By Ray Stern
By Ray Stern
By New Times
By Amy Silverman
By Stephen Lemons
By Stephen Lemons
By Monica Alonzo
By Chris Parker
Kurys was playing for a girls' team in Flint when some friends saw an article in the paper about a scout from Chicago holding tryouts. "They said, 'You're going.'"
The league was formed in 1943 by Cubs owner Phil Wrigley amid fears that the war would close down the men's major leagues. It didn't, but the girls' league thrived anyway.
At first they played a modified softball; the ball was large, and the base paths and pitching distance were short. Kurys was paid $85 a week as a rookie. Gradually the ball shrank, and the distances and pay increased.
Although they were professional athletes, the players were treated as women first and required to wear skirts. Kurys still gets impatient when she thinks about those skirts; she calls them "dumb," explaining that the uniform, of course, was a man's idea. "The girls had to pin them to pitch," she says. But because they were pros, the players wore spikes, just as the major league men did, adding a dimension of danger to the double-play pivot. It was a peculiar double standard.
Another instance of the double standard concerned housing. "We were housed in family homes; we were their daughters," Kurys says. "They went to the ball game every night; it was a family affair."
The young ladies were also sent to charm school, and every team had a chaperon. (The girls once smuggled a male coach's trousers into the chaperon's locker as a practical joke and had quite a giggle over it.)
It took time to win over the fans, too. "Men couldn't believe we could play ball as well as we could," Kurys recalls. She remembers overhearing a man at a game in Illinois saying to a friend, "Wow, that girl can really play ball." "She was a blonde; you know how men go for blondes," Kurys says. It took the man longer to realize she was a ballplayer. While Kurys is aware of such instances of belittlement, she prefers to talk about her game, which was well-rounded. "I was a complete ballplayer," she says.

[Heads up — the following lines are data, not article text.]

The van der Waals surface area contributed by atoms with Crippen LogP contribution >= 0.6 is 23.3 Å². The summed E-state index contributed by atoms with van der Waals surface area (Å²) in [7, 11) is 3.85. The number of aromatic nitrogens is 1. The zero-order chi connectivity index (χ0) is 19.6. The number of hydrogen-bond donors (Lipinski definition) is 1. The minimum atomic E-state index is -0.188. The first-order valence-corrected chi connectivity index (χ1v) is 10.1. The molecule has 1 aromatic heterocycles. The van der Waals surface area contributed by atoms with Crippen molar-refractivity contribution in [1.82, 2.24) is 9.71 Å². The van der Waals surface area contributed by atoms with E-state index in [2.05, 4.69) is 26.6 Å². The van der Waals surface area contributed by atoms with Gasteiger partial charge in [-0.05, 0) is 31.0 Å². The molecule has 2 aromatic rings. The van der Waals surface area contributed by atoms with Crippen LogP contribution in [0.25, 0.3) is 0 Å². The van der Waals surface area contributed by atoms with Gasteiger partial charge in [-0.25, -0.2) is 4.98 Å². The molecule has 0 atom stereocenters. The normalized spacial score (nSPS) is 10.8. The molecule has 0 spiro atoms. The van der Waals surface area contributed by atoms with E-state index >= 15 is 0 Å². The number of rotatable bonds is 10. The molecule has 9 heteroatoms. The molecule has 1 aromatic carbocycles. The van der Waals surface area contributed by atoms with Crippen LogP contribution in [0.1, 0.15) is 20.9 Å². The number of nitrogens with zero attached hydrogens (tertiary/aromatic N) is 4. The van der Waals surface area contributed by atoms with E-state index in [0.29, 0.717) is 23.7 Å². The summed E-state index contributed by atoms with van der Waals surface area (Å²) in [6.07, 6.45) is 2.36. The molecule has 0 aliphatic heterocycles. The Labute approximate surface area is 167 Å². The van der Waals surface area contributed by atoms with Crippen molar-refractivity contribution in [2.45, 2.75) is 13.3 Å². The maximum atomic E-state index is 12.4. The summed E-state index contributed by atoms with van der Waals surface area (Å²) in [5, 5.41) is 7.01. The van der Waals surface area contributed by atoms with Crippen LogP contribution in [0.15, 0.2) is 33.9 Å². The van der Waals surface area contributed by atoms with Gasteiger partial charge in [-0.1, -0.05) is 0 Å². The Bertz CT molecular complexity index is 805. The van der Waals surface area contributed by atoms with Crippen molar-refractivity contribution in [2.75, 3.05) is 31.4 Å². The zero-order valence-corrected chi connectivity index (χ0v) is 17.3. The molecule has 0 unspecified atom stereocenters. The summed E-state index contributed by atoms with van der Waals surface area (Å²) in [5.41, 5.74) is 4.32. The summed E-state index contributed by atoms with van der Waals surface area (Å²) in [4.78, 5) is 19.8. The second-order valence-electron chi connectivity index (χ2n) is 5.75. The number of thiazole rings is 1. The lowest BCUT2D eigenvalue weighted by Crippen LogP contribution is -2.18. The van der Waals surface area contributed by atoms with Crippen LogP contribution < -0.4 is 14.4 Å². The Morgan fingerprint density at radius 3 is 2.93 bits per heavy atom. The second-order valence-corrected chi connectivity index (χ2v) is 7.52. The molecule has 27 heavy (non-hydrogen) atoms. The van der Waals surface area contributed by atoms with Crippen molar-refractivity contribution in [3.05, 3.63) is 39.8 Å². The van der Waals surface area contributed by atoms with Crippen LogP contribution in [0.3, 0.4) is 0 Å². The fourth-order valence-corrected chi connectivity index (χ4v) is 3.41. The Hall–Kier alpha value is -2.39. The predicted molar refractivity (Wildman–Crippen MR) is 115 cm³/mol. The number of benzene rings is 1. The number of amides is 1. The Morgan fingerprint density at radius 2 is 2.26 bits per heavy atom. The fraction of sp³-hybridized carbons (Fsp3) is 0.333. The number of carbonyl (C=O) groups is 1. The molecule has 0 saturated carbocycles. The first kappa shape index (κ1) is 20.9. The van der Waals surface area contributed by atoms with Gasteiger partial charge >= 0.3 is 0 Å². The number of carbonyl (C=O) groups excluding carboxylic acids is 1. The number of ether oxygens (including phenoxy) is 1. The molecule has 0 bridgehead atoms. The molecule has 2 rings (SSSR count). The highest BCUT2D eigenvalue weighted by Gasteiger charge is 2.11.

The second baseman's former shortstop agrees. "Sophie was a very underrated infielder," says Lavone "Pepper" Paire Davis of Van Nuys, California, who played with Kurys for Racine. "She looked awkward, because she had a way of squatting down and flapping her arms to the side, but she made the plays. She and I were a very good double-play combination."
Kurys' accomplishments in the field, however, were overlooked only because her real forte was the stolen base. Kurys stole 104 bases in 106 games as a rookie and for the next seven years averaged more than a steal a game. The newspapers called her "The Flint Flash."
Sliding in a skirt was a problem. Kurys' manager tried taping sliding pads to her legs. But they were so cumbersome, she says, "I told him no, I'd just get the strawberries, and they got calloused a bit." Almost half a century later, she still gets a twinge in a hip when she wakes up in the morning.
"In my whole career, I think I caught Sophie stealing only once," says Davis, who went on to play against Kurys and became a star catcher in the league. "You could have a shotgun arm, but it wouldn't do any good. But I think I nailed her stealing third."
Kurys' best year was 1946, when she was MVP and swiped 201 bases in 203 attempts. "I had a fast break," she says, grinning.
"Hey, Sophie, where's your trophy?" the other players chanted.
She is especially proud of the MVP award because she was selected by such former major league players and managers as Max Carey, Johnny Rawlings and Marty McManus.
The championship finals that year--Kurys calls it "our World Series"--went seven games against the Rockford Peaches. Rockford's Carolyn Morris hurled a no-hitter for ten innings, but the teams remained tied at zero.
"There were three or four squeeze plays," Kurys says, "girls making spectacular catches. They say Willie Mays made spectacular catches--Edie Perlick of Racine turned her back to the batter, all of a sudden she turned and leaped and caught the ball. I can still see her to this day."
With the game still zero-zero in the 14th inning, Kurys led off with a single and stole second, her fifth steal of the game. "I was about to steal third when the batter hit a single on the right-hand side. It went through the infield, and the outfielder was playing shallow." Kurys tore around third. "It was a close play, but I hooked away from the tag."
Racine won the championship, 1-0. A yellowed newspaper in Kurys' scrapbook describes what happened: "As she dove over the plate, her teammates and hundreds of fans swarmed onto the field to sweep up the girl who had staged an almost singlehanded offensive against the Peaches, a player who led the Belles at batting this year and set all-time league records for base stealing and scoring."
Brooklyn Dodger boss Branch Rickey was in the stands that day. Players recall that he said it was the greatest game he'd ever seen.